transfer (ensure local/regional expertise is developed and country experts provided international exposure) Regional approach to allow small island countries (not REDD+ implementers) to receive non-carbon benefits from REDD+ (e.g. capacity building and technology transfer for vegetation monitoring) promoted in Pacific Regional REDD+ Policy Framework Key Priority Area 2 - Climate Change Impact on Food Security* Net food production is facing an overall decline across most of the Pacific region due to: -Unsustainable land use & land tenure -Urban migration & Diet change -Loss of crop biodiversity Climate change risks and threats
exacerbate challenges already faced by the sector *Food security refers to access by all people at all times to sufficient, safe and nutritious food for a healthy and active life. Key Issues Short Term Direct loss and damage resulting from frequent and more intense extreme weather events (Cyclone, Flood, Drought,)
Fiji & Samoa - TC Evan 2012 (US$97m & US$26m), Tonga, - TC Ian 2014 (US$18 m), Vanuatu TC Pam 2015 (US$56 m) Solomon Islands - Flood 2014 (US$18m) Fiji - Drought 1998 (US$70 m) PNG Frost/Drought 2015 (60,000 people affected)
Long Term Low production resulting from slow onset events (high temperature, changing rainfall patterns, inundation, salt water intrusion, coastal erosion) PNG - Tuber formation in sweet potato was significantly reduced at temperatures above 34 C Vanuatu - Some plants flowering earlier than usual while others are fruiting much later than normal Kiribati Pandanus trees are lost through coastal erosion due to sea level rise Tuvalu - Taro pits on some islands and atolls have been contaminated by salt water intrusion Key Messages - Sector resilience must be built to cope with and adapt to climate change impacts
Strengthening the sector by enhancing or reinvesting in core strengths to develop resilience and adaptive capacity in particular research and development, extension services New and innovative strategies such as crop and farmer insurance schemes, and developing private sector opportunities and partnerships with local farmers in agribusiness, agritourism Key Priority Area 3: Agribusiness Key Priorities 1. Boost agriculture productivity and agro-exports from the region 2. Develop agribusiness for supporting economic growth and sustainable livelihoods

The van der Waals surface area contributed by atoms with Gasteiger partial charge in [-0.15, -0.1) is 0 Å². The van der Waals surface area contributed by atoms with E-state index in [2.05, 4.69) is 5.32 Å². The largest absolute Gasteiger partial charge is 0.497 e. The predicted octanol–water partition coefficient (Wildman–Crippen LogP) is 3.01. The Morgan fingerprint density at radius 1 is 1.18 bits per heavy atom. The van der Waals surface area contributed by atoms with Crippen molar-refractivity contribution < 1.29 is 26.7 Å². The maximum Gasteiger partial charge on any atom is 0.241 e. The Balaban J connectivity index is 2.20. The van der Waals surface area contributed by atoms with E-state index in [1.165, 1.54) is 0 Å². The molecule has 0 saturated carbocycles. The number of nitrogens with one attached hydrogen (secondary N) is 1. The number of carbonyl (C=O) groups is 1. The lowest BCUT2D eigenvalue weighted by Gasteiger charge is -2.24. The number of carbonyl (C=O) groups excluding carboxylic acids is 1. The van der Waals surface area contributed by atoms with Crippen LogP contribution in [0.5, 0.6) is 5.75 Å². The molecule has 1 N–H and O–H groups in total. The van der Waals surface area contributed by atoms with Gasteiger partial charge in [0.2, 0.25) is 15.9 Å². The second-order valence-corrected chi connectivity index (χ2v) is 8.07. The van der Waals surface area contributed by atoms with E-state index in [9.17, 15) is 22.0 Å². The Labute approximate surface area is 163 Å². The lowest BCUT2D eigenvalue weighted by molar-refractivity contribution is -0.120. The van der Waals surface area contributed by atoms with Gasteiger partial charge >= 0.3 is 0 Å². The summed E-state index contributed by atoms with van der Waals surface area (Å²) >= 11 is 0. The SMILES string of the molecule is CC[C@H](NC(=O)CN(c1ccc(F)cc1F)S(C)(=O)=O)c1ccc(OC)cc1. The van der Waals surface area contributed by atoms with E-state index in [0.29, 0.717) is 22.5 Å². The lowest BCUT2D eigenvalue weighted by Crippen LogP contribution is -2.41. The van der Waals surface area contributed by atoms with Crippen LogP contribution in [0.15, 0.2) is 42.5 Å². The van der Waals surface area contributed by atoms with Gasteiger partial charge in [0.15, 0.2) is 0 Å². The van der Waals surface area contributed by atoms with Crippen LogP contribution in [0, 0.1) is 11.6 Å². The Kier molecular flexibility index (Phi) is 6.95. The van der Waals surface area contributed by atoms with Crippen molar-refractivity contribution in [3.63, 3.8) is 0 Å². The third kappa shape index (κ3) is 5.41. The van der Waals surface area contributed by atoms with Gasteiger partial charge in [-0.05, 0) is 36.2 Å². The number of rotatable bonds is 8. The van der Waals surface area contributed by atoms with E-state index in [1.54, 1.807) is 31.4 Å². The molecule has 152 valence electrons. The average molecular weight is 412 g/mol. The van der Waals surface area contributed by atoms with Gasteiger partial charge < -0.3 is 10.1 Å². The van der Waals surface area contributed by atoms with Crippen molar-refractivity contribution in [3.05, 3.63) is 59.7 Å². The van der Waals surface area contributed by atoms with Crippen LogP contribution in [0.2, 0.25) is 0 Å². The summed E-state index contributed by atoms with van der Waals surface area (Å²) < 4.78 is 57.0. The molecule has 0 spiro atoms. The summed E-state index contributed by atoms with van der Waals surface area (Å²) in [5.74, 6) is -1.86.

3. Promote resilient socio-economic development based on agriculture 4. Deal with climate change effects on incomes, welfare food security Key Issues 1. Low production and productivity Heterogeneous small scale producers (Tonga, Vanuatu, Samoa, Cook Islands) with limited scale and capacity to complete. PICs supply is low & intermittent even in existing markets 2. Lack of agro-processing & manufacturing high-value products Less explored in PICs (embryonic with limited range in Fiji, PNG, Samoa) 3. Inefficient linkage to major markets 30-35 days by sea freight to the North ($3000/container) air freight is expensive. Connectivity, cost and frequency - cost escalates with small quantity 4. Limited capacity to deal with bio-security and technical barriers to trade
Certification and technology for bio-security, post-harvest handling & market information Key Messages 1. Financing entrepreneurship and trade Collateral to secure funding, investment in farm equipment and infrastructure 2. Technology - knowhow and transfer Source right technology, need cost-subsidy and skills to work with modern technology 3. Research & Development Innovative/improved varieties to deal with climate impacts, pests and diseases Develop high yielding crop varieties Sustain high productivity overtime
4. Research institutes, MOA extension services and development partners must collaborate Funding and development assistance Research and information dissemination Specialized impactful training Develop/harness internal-external linkages